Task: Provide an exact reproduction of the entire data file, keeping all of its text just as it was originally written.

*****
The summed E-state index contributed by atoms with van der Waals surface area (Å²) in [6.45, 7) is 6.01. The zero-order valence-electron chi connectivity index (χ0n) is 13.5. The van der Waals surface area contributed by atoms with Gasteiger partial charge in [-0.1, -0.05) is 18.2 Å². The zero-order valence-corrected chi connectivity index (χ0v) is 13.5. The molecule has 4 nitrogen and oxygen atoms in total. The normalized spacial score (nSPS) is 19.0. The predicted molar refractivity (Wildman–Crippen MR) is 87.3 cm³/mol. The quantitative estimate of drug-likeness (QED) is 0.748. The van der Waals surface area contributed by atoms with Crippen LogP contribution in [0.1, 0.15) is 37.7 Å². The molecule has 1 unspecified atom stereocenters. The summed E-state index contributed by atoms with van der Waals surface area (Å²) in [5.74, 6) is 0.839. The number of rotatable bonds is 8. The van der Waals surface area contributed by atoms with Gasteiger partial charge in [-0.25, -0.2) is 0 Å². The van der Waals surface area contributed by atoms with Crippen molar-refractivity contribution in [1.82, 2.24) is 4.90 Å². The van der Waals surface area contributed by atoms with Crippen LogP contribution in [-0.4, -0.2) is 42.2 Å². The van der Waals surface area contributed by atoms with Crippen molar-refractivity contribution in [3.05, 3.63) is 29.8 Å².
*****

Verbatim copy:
The summed E-state index contributed by atoms with van der Waals surface area (Å²) in [6.45, 7) is 6.01. The zero-order valence-electron chi connectivity index (χ0n) is 13.5. The van der Waals surface area contributed by atoms with Gasteiger partial charge in [-0.1, -0.05) is 18.2 Å². The zero-order valence-corrected chi connectivity index (χ0v) is 13.5. The molecule has 4 nitrogen and oxygen atoms in total. The normalized spacial score (nSPS) is 19.0. The predicted molar refractivity (Wildman–Crippen MR) is 87.3 cm³/mol. The quantitative estimate of drug-likeness (QED) is 0.748. The van der Waals surface area contributed by atoms with Crippen LogP contribution in [0.1, 0.15) is 37.7 Å². The molecule has 1 unspecified atom stereocenters. The summed E-state index contributed by atoms with van der Waals surface area (Å²) in [5.74, 6) is 0.839. The number of rotatable bonds is 8. The van der Waals surface area contributed by atoms with Gasteiger partial charge in [-0.25, -0.2) is 0 Å². The van der Waals surface area contributed by atoms with Crippen molar-refractivity contribution in [1.82, 2.24) is 4.90 Å². The van der Waals surface area contributed by atoms with Crippen LogP contribution in [-0.4, -0.2) is 42.2 Å². The van der Waals surface area contributed by atoms with Crippen molar-refractivity contribution in [3.05, 3.63) is 29.8 Å².